Cinematography: Lost In Translation (2003)

sofiaSofia Coppola, writer and director.

Sofia Coppola’s, 2003 film, “Lost In Translation” stars Bill Murray as Bob Harris, a washed out actor, who went to Japan to film a whiskey commercial; and Scarlett Johansson as Charlotte, the wife of an up and coming photographer, who decided to accompany her husband on a work trip to Tokyo. As unlikely as these two characters are, they end up meeting each other and to their surprise the otherwise average trip offers new found excitement.

The cinematography, by newcomer Lance Accord, in the film follows a particular ‘style of shooting, (…), and lighting which conforms, in most respects, to the tenets of the classical Hollywood continuity style.’ (King, 2010:92).


Lance Acord, cinematographer for “Lost In Translation”.

The use of both hand held camera work, out of focus sequences and recurrent use of wide shots ‘plays a distinctive role in the overall aesthetic of Lost In Translation.’ (King, 2010:100)

For example, when Bob first arrives to Tokyo, in the opening sequence of the film, the camera’s attention constantly shifts between handheld close-ups of Bob’s reaction to the intense neon lights and bustling life of Japan’s streets and then quickly cuts to, assumedly, his point of view of the same images discussed above, whilst inside a moving car.

Lost_in_Translation_006Medium shot of Bob taking in Japan’s sights. Blue tinted imagery.

Lost_in_Translation_005Bob’s point of view from inside the moving car.

The next scene showcases Harris, in a wide shot, in his hotel room sitting on the bed. The shot stays static for quite a while and it gives the audience the impression of the character’s loneliness within such an immense room. It begs the question of where his loved one might be.


Bill sitting by himself in his hotel room, showed through a static wide shot. Loneliness exudes from the frame.

Within the next introduction in the story, the use of the ‘blurry image quality’ (King, 2010:100) is already a noticeable stylistic choice from Coppola; a girl, later to be known as Charlotte, is seen sitting on the windowsill of her hotel room looking down over Japan’s nightlife, as her husband snores loudly on the bed.


Charlotte sitting on the window sill of her hotel room. Same blue tint as in Bob’s opening sequence and use of shallow focus and blurred imagery.

The initial focus of the shot is on the city lights bellow and only then does the focus puller, Mark Williams, slowly turns the viewer’s attention towards Charlotte and that simple transition demonstrates her vulnerability in an unknown country.

The sequence follows suit into the following morning, as her husband leaves hurriedly to go and perform a photo shoot and Charlotte is left alone in their room, her loneliness starts to seep through the screen in the same way as Bob’s did. The use of a wide shot to showcase her, looking small in the middle of the room, is almost like she is a child who’s been left alone by her parents to fair for herself in a city she doesn’t know well.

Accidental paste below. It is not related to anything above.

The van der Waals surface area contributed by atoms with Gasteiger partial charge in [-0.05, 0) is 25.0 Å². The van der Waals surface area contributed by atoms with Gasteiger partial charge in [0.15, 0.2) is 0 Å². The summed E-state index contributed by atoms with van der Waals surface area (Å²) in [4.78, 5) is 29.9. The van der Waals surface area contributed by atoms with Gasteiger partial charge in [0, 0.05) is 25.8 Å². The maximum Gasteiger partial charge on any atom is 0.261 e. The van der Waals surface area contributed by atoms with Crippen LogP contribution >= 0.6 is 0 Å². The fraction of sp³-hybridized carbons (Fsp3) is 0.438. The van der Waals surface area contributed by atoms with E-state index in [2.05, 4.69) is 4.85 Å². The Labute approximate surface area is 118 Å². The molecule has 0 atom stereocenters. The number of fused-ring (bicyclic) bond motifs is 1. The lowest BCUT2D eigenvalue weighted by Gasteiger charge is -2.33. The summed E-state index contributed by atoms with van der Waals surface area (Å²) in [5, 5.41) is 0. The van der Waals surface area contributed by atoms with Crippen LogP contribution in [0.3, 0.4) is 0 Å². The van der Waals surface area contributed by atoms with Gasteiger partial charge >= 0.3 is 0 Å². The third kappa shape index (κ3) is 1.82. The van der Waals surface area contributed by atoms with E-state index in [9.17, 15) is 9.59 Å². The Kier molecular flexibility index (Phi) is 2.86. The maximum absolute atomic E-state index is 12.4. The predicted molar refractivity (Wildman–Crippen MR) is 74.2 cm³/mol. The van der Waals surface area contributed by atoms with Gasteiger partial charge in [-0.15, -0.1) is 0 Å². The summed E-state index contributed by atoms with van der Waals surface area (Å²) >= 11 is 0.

Lost_in_Translation_226Charlotte left alone in the room. A sensation of imprisonment transmits across the screen.

Lost_in_Translation_035Further evidence of Charlotte’s loneliness.

Many of the sequences throughout the movie follow the same rules of continuity and stylistic vision that Coppola has expertly integrated into it, so it is easy to acknowledge that the scenes in the hotel would ‘clearly signify boredom or imprisonment’ (King, 2010:92) and scenes with Bob and Charlotte together would signify freedom and happiness, especially as Bob and Charlotte’s friendship evolves.

Inside the hotel:

  • static shots;
  • monotone grade of color;
  • feeling of imprisonment and confinement transmitted through the characters.


Lost_in_Translation_535Both characters feel oppressed because they are outside their comfort zone in Japan.

Outside the hotel:

  • More hand held shots;
  • more colorful texture to the scenes with the introduction of more color;
  • a new found sense of comfort and freedom arises with the development of their friendship.



They are each others anchor in a place where they have no one else to confide in.

In the final encounter between Charlotte and Bob, when he embraces her in the middle of a street in Japan, the long shot holds for a while but, as an escape to the norm, this is one of the only times that this specific shot merely shows two people who care about each other. And even though dozens of people are walking past and around them, Bob and Charlotte still manage to be the primary focus.